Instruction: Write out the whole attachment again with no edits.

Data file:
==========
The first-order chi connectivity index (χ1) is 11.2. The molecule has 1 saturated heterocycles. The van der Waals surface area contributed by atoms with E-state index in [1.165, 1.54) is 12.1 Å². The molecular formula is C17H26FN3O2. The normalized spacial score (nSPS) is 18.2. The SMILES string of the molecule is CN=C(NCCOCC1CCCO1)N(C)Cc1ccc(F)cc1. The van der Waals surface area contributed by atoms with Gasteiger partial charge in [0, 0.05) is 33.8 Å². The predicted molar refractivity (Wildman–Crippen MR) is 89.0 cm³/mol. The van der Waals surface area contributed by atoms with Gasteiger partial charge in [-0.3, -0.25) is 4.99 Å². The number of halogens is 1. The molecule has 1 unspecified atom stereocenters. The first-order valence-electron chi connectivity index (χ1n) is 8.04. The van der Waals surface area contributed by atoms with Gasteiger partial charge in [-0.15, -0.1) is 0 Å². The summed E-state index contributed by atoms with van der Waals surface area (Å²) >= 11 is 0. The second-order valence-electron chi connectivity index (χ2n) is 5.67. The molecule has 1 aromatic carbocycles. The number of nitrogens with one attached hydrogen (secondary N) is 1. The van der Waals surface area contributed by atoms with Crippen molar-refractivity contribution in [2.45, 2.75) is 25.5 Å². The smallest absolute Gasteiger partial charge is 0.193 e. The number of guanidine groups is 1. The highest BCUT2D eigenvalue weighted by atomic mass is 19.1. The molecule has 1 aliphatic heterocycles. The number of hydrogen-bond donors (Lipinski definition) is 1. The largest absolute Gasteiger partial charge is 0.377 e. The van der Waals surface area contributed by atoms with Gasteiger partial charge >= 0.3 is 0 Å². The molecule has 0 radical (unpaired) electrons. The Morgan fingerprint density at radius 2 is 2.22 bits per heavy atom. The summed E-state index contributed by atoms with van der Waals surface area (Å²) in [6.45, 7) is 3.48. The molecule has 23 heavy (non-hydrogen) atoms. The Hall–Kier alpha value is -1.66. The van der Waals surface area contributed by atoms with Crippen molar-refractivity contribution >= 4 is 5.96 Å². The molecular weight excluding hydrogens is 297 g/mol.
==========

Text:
The first-order chi connectivity index (χ1) is 11.2. The molecule has 1 saturated heterocycles. The van der Waals surface area contributed by atoms with E-state index in [1.165, 1.54) is 12.1 Å². The molecular formula is C17H26FN3O2. The normalized spacial score (nSPS) is 18.2. The SMILES string of the molecule is CN=C(NCCOCC1CCCO1)N(C)Cc1ccc(F)cc1. The van der Waals surface area contributed by atoms with Gasteiger partial charge in [0, 0.05) is 33.8 Å². The predicted molar refractivity (Wildman–Crippen MR) is 89.0 cm³/mol. The van der Waals surface area contributed by atoms with Gasteiger partial charge in [-0.3, -0.25) is 4.99 Å². The number of halogens is 1. The molecule has 1 unspecified atom stereocenters. The first-order valence-electron chi connectivity index (χ1n) is 8.04. The van der Waals surface area contributed by atoms with Gasteiger partial charge in [-0.15, -0.1) is 0 Å². The summed E-state index contributed by atoms with van der Waals surface area (Å²) >= 11 is 0. The second-order valence-electron chi connectivity index (χ2n) is 5.67. The molecule has 1 aromatic carbocycles. The number of nitrogens with one attached hydrogen (secondary N) is 1. The van der Waals surface area contributed by atoms with Crippen molar-refractivity contribution in [2.45, 2.75) is 25.5 Å². The smallest absolute Gasteiger partial charge is 0.193 e. The number of guanidine groups is 1. The highest BCUT2D eigenvalue weighted by atomic mass is 19.1. The molecule has 1 aliphatic heterocycles. The number of hydrogen-bond donors (Lipinski definition) is 1. The largest absolute Gasteiger partial charge is 0.377 e. The van der Waals surface area contributed by atoms with Gasteiger partial charge >= 0.3 is 0 Å². The molecule has 0 radical (unpaired) electrons. The Morgan fingerprint density at radius 2 is 2.22 bits per heavy atom. The summed E-state index contributed by atoms with van der Waals surface area (Å²) in [6.45, 7) is 3.48. The molecule has 23 heavy (non-hydrogen) atoms. The Hall–Kier alpha value is -1.66. The van der Waals surface area contributed by atoms with Crippen molar-refractivity contribution >= 4 is 5.96 Å². The molecular weight excluding hydrogens is 297 g/mol.